ZELLNER: Well, it was directly related to getting me involved in the movement, I guess, which got me involved with Anne, which got me involved with SNCC. So, um, it--

FOSL: Oh, okay. Well--

ZELLNER: --made be--

FOSL: --why don't you just briefly, you know.

ZELLNER: All right, I'll give you the bare bones of it.

FOSL: Give me the bare bones.

ZELLNER: Uh, George Heidler was the, was the chairman of the art department at Huntingdon. And, uh, he was a painter and so forth, and he also directed a lot of the plays.

FOSL: Um-hm.

ZELLNER: So I got to know him when I was in some plays--

FOSL: Right.

ZELLNER: --at Huntingdon. And I was in a play, I think, uh, Noel Coward's Hay Fever, uh, and Heid-, Heidler was the director of the play.

FOSL: Um-hm.

ZELLNER: And, uh, on the night of dress rehearsal, which is where, uh, 00:09:00you know, the people come, but it's not the real opening, uh, Heidler didn't show up. And we all said, "Where's the director? Where's the director?" And they had a-- the assistant director was in charge and nobody would tell us where Heidler was.

FOSL: Um-hm.

ZELLNER: Well, "He's sick, he's indisposed, uh, he's out of town, he," you know, several stories. And so the next night, we were sure he'd be back by the next night, this is opening night, not only was Heidler not there, but they had printed up new programs and his name wasn't on the program.

FOSL: Hmm.

ZELLNER: And we said, "Well, wait a minute, what is--something is seriously wrong here. You can't change the director at the opening of the play." I mean he's the director of the play. What's happening? So then we, we--I got a group of students together--and they simply wouldn't tell us anything. And I went to see the president of the college. I said, "We demand to know what's happened to our director. 00:10:00They got new programs printed and everything, his name is not on it." "Well, he's gotten in trouble." And what happened was that he was, uh, he was a bachelor and, uh, he had gone to a party. And the hostess had asked him at the end of the party if he would drop off the, the butler or the, the waiter. They'd had a, uh, a student, I guess, from Alabama State who had been the, the waiter--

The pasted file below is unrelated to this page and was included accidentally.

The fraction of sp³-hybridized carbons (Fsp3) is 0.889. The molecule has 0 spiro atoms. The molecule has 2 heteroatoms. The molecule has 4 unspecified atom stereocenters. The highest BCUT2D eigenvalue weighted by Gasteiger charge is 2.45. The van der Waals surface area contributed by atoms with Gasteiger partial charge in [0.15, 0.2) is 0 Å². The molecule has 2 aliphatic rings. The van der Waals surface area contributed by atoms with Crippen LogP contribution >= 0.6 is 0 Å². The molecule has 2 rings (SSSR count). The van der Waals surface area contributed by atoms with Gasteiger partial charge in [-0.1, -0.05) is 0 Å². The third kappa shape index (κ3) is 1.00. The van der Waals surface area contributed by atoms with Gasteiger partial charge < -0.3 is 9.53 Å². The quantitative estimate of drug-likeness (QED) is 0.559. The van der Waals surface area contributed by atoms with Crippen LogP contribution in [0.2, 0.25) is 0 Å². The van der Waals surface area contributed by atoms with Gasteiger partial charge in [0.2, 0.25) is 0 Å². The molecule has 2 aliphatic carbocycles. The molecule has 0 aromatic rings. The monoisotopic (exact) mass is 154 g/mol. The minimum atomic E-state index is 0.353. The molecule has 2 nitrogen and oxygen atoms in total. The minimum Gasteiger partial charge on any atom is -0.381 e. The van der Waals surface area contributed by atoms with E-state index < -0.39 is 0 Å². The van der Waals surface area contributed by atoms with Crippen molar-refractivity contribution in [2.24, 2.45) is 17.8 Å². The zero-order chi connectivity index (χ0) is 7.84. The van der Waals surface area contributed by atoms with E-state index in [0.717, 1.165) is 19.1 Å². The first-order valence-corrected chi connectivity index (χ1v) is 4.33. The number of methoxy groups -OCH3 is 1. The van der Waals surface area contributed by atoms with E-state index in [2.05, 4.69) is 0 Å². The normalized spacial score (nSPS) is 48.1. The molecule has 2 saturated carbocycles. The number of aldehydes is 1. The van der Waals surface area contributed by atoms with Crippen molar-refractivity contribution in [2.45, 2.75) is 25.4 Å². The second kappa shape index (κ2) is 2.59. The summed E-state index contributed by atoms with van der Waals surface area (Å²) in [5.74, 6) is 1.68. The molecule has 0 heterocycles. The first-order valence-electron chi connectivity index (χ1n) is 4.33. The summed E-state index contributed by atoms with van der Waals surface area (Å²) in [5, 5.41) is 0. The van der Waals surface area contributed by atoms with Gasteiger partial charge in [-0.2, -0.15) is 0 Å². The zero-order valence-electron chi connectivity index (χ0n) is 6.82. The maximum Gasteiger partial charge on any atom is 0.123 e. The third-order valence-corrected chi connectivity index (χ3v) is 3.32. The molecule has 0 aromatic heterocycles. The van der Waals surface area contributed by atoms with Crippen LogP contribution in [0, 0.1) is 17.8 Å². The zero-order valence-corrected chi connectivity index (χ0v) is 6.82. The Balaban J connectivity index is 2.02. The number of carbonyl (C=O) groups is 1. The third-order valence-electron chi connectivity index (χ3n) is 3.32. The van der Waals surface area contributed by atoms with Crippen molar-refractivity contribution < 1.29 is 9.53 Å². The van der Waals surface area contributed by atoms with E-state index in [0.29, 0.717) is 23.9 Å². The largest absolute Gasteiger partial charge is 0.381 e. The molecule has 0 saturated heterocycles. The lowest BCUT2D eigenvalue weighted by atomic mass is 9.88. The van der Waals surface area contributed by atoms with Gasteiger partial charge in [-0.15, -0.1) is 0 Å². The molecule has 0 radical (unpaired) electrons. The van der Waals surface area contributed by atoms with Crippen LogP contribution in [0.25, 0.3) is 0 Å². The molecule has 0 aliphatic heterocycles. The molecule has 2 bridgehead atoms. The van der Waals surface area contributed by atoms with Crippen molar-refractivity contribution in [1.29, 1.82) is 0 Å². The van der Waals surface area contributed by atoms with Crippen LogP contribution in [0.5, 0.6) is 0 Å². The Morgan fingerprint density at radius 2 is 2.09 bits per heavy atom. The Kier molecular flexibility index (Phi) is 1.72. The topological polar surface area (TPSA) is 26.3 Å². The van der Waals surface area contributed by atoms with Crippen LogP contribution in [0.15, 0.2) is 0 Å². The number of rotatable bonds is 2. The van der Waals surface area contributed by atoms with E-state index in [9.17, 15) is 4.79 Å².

FOSL: Um-hm.

ZELLNER: --at the, at the thing, a young black m-, man. And Heidler said, "Sure he'd be glad to give him a lift home." Now, Heidler was a member of the Human Relations Council, director of the art department. Um, he lived with his mother. He was single and so forth. He was a cultivated man with a, with a very cultured accent and everything. And what happened was on the way he was driving home, the, the backseat of his station wagon was down and it was full of canvases 00:11:00and everything. So the young black man was sitting in the front seat. And in Montgomery in 1960, you know, that wasn't done. So, uh, it was either '59 or '60. And, um, the cops stopped him at a light, dragged, uh, the young black man out and dragged Heidler out and said, "What do you mean kissing that nigger?" You know, and, uh, Heidler drew himself up to all six feet four and said, "I've never kissed a Negro, nor do I intend to." You know, and for the fifth grade educated white policeman in Montgomery, this means that he was a, you know, not only was he now a excusive homosexual, he was probably a Yankee and everything and, and all that. And then once they found out who he was, they really crucified the man. They beat the young man with hoses and everything to try to get him to testify that there had been a homosexual act and so forth. And the, the whole upshot of the thing was that Heidler 00:12:00had to leave town. It was the judgment of the court that he would not be jailed if he would leave Montgomery and never return. And what happened was the administration of the college, we said-- they finally told us all this. You know. And we said, "Well, did he do it?" You know, and they said, "Oh no, no. It's just, you know, he's, he, it's a, it's a frame, it's a frame up thing. You know. They got him because he's in the Human Relations Council and, you know, he is single. He lives with his mother and everything. So they, they, and it, but." And we said, "Well, you have to defend him, right?" "Oh no, you can't do that." You know. "And we've, we've sent, we've sent word to him to have someone come and clean out his desk." And we were appalled. We said, "Do you mean not only, you're not gonna support him, you're not gonna defend him. You wouldn't even let a man come back and clean out his own desk?" You know. And that was-- that was an 00:13:00outrage. So I organized some students and other, other student--I was not the prime organizer of that, uh, but we organized students to go and, you know, we sat with him and everything and cleaned out his desk and did, did all this thing. It was like a wake, you know.